ST. GEORGE — After having to shift from in-person shopping to online orders as a result of the COVID-19 pandemic, the Modern Farm and Artisan Co-op farmers market in Ancestor Square will reopen for in-person shopping June 6.
The market fell under the category of a special event through the city, which means when the shutdown occurred the market was not allowed to open as an essential business. Kat Puzey, Modern Farm and Artisan Co-op Founder and Executive Director, said the city was very helpful in trying to find a way to open the market and helped them shift to online shopping, but they had to file a petition to open their outdoor location.
Puzey attributed the reopening to St. George Mayor Jon Pike and the city council members.
When the shutdown went into effect, the smaller farmers and artisans took a big hit, Puzey said. They do not have the following that larger farmers and artisans have that allow them to stay open and sell their produce and products during the pandemic.
“Those small family farms that are outside on their property all day long, that don’t work Instagram and don’t do that because they have relied on us for marketing and relied on us to support them,” Puzey said. “Yeah, it was a huge hit. A lot of our artisans too. The food is one thing, but the artisans here in St. George and all over Utah make all of their money doing summer shows.”
For the first two months of the shutdown, it was hard for the farmers market to pivot to online orders. The rules around the shutdown did not allow them to include artisans, who account for some locally produced essential items including soap, cleaning supplies and hand sanitizers. Puzey said some were included in the online shop because of the necessity, but many others had no way of selling their products.
Now that Washington County has moved to yellow on the coronavirus alert level, artisans will be allowed to sell their goods at the farmers market along with farmers and food producers.
“A lot of our artisans and a lot of our food vendors are going to be testing the water, but they were all anxious,” Puzey said of the anticipation to open on June 6. “I have new people that are still calling me asking if they can join, and I’m going to say ‘yes’ because we have restrictions to make it safe.”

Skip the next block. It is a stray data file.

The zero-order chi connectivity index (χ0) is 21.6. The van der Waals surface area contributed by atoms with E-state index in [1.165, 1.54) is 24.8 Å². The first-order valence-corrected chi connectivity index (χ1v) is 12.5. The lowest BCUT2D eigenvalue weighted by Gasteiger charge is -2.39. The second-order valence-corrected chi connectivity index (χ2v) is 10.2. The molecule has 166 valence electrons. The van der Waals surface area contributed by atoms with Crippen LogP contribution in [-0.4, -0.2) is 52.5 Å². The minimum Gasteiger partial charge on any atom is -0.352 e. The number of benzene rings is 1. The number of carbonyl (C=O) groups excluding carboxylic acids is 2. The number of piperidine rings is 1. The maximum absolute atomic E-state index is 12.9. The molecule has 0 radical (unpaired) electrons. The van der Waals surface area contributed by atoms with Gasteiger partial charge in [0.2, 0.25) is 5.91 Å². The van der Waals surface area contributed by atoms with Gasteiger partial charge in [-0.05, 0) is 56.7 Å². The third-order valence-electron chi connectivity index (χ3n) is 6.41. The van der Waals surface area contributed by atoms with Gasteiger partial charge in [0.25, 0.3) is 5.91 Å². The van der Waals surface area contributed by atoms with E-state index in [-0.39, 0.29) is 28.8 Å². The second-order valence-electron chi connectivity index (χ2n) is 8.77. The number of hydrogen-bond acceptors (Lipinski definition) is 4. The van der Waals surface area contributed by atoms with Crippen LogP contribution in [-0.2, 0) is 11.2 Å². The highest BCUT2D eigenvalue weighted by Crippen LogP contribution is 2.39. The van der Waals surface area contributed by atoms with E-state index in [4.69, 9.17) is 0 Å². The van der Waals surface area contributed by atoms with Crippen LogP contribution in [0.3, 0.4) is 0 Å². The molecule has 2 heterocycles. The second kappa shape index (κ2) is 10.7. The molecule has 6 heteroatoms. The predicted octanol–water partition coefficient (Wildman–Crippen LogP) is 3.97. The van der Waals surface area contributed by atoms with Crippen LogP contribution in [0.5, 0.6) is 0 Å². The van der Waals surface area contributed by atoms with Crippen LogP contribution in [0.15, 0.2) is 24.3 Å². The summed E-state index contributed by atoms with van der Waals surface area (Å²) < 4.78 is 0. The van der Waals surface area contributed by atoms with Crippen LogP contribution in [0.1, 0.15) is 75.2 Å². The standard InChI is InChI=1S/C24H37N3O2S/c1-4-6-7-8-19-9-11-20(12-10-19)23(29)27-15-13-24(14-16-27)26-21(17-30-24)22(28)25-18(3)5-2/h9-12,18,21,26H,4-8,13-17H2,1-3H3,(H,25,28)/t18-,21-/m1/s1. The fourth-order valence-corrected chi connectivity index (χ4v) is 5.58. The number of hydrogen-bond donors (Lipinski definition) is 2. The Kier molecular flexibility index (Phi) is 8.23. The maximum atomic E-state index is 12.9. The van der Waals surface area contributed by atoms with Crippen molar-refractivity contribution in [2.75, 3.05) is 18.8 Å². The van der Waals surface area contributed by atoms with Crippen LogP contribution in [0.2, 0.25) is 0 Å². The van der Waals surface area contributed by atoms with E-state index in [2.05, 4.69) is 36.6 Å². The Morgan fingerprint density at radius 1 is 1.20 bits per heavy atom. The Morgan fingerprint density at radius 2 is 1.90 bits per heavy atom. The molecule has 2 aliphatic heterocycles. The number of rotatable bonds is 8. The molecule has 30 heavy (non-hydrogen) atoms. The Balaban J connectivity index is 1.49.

The new procedures include 10 feet of space between booths, hand sanitizer at every booth, face masks required for vendors and a one-way shopping experience.
In addition, every vendor will be in charge of keeping spacing between customers, while entry into the market will be limited. Puzey also said there will be no grouping of people allowed, something she has seen while shopping in local stores like Target, Smith’s and Walmart.
Their goal at the market has been to prioritize shopping local and supporting locally produced goods. While there are shortages of meat, eggs and other items during the pandemic, Puzey said there are local providers who are still producing and selling them. The farmers market will give them an avenue to sell these goods.
“If we don’t do it in the times when people need it the most, then what are we doing?” Puzey said.
The farmers market also qualified for the Double Up Food Buck Grant, which allows those using SNAP and EBT to get a certain amount of money per week added on top of their money spent. Their website says the Double Up Food Buck Grant allows the market to match up to $20 a week in fresh fruits and vegetables.
To find out more about this program and the farmers market, go to the Modern Farm and Artisan Co-op website here.
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